Uber Driver Reviews
I really enjoy the flexibility that this company offers. The down side is that they don’t take taxes out for those that are driving for Uber due to being an independent contractor. Read up on this topic here. As far as a typical day at work, you make your own schedule. When you drive, you get to choose where you go to work, and wait for Uber to alert you to the next client that needs a ride. You start and stop the ride on your phone, and rely on a GPS map to get you to your client, and where they desire getting dropped off at. What I learned was a little more about the independent contracting issue and taxes, and keeping great records for what mileage, gas, and other related expenses for your personal vehicle. There is self management besides the surge hours of when people use Uber the most during the day. Co-workers, I never met any except the person that I referred to drive with me. The hardest part of the job would be dealing with a lot of out of people with all different walks of life. Some can be really cool, and appreciative, yet there are the ones who are hard to please, and you’ll see the result on the grading scale they have you use. It goes both ways, you grade the rider, and they grade you. They also don’t put you with clients that you have rated lower than 3 stars. Which is really nice. -Current Driver in Colorado, Indeed 2/14/2015
I have been driving for a year now mostly in the Bay Area of Northern California. I found that most of the passengers are great and keep me doing this. What I don’t like is Uber management and lack of concern for their drivers. We are treated like second class citizens. Getting a hold of Uber for help is only done by email and can take a long time for a response. Email responses are cut and paste answers. Navigation is done by air miles when notified of a call but the road miles will always be longer where it doesn’t make sense to take the call. Every time I work in a hilly area I get an email the next day telling I am turning down too many calls and threatened to be deactivated. I would like the CEO or any managers to drive for a month and to see how it really is!! We are constantly being threatened of subtly reminders that we can be deactivated. No immediate help is available. Rates are lowered with no warning and if you want to make good money you have to work late at night on weekends. Uber will change auto requirements with no warning. Many a driver had been left holding a car that he has to pay for that management decided for no good reason it is not good enough for their business. I am talking about cars like a Lincoln Town Car. It is good for working when you want and where you want but sometimes where you want to work has very little business. Feast or famine pay. No benefits, no job security, very little future. Some days I make [redacted] (very rare), and some days I make [redacted]. All and all I make an average of [redacted] an hour but then you have wear and tear on your car. You make the decision if you think it is for you. I also drive Lyft at the same time because Uber won’t keep me busy enough. -Current Driver California, Indeed 4/22/2015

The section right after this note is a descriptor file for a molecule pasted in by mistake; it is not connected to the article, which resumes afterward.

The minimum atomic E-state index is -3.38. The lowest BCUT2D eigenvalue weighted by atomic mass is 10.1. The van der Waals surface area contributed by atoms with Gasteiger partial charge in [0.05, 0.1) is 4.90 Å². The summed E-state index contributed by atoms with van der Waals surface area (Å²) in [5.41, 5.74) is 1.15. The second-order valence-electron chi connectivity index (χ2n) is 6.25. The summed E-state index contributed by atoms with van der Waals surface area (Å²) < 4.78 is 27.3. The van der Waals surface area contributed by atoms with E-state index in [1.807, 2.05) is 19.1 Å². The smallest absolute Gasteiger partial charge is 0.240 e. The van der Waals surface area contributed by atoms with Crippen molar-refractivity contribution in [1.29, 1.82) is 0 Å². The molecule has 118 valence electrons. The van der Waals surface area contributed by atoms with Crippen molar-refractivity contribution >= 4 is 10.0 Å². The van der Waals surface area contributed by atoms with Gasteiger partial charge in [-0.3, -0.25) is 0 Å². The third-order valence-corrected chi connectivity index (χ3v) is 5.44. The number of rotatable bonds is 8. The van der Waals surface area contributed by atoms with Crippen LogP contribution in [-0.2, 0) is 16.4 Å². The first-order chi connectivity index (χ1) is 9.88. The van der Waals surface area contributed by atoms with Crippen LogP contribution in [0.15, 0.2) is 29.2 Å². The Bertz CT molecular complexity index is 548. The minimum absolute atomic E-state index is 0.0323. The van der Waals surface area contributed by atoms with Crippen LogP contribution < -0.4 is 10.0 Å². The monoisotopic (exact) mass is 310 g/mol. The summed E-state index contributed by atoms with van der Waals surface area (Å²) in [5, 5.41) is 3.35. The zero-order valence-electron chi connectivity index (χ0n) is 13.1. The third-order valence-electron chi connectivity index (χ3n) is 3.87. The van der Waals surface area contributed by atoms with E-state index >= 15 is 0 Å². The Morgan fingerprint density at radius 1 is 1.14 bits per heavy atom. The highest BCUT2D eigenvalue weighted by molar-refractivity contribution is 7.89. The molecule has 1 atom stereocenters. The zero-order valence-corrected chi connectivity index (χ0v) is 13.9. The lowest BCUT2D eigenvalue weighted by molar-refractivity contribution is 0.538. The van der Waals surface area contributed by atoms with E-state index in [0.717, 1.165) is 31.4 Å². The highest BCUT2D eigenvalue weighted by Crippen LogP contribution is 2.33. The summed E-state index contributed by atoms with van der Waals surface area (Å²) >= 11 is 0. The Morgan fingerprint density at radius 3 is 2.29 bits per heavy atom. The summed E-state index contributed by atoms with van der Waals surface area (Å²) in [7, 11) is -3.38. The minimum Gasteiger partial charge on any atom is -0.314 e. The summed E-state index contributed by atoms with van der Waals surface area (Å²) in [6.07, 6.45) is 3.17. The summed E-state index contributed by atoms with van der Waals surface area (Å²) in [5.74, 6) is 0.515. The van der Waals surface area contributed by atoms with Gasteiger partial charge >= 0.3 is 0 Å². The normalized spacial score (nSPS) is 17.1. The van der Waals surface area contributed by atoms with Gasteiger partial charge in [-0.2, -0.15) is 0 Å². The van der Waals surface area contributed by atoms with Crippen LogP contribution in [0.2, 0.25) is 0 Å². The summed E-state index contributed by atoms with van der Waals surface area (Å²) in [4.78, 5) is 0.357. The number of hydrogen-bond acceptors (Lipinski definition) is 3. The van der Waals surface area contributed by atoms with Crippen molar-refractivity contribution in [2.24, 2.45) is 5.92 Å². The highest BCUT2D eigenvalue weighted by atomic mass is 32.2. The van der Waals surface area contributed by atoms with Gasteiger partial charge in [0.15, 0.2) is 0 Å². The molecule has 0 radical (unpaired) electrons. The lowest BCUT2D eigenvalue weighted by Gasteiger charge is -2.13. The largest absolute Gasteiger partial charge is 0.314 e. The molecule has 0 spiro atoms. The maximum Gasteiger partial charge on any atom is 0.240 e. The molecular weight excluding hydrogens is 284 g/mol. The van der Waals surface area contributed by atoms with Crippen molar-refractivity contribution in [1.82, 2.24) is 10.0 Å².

Is It Better to Drive For Uber or Lyft?
If you’re strictly basing your decision off of the amount of money you can make, then Lyft is the better option from the numbers we crunched. However, Uber is pretty “hush hush” when it comes to the average Uber driver salary and wages, which makes it difficult to compare vs. Lyft. But, you don’t have to pick one because, as of the time of publishing, you can drive for both (and many drivers do). Feel free to give them each a try and see which you like best and/or switch between services depending on the time of day, demand, etc.
Either way you go, a majority of drivers are making close to minimum wage (drivers in larger cities make more). Take your foot off the break and get to driving! You can also learn more on this topic including how to become a Lyft driver or how to become an Uber driver or if you’re ready to sign up visit their websites (links above) to start earning today.
Do you drive for Lyft or Uber and if so are you happy with your earnings?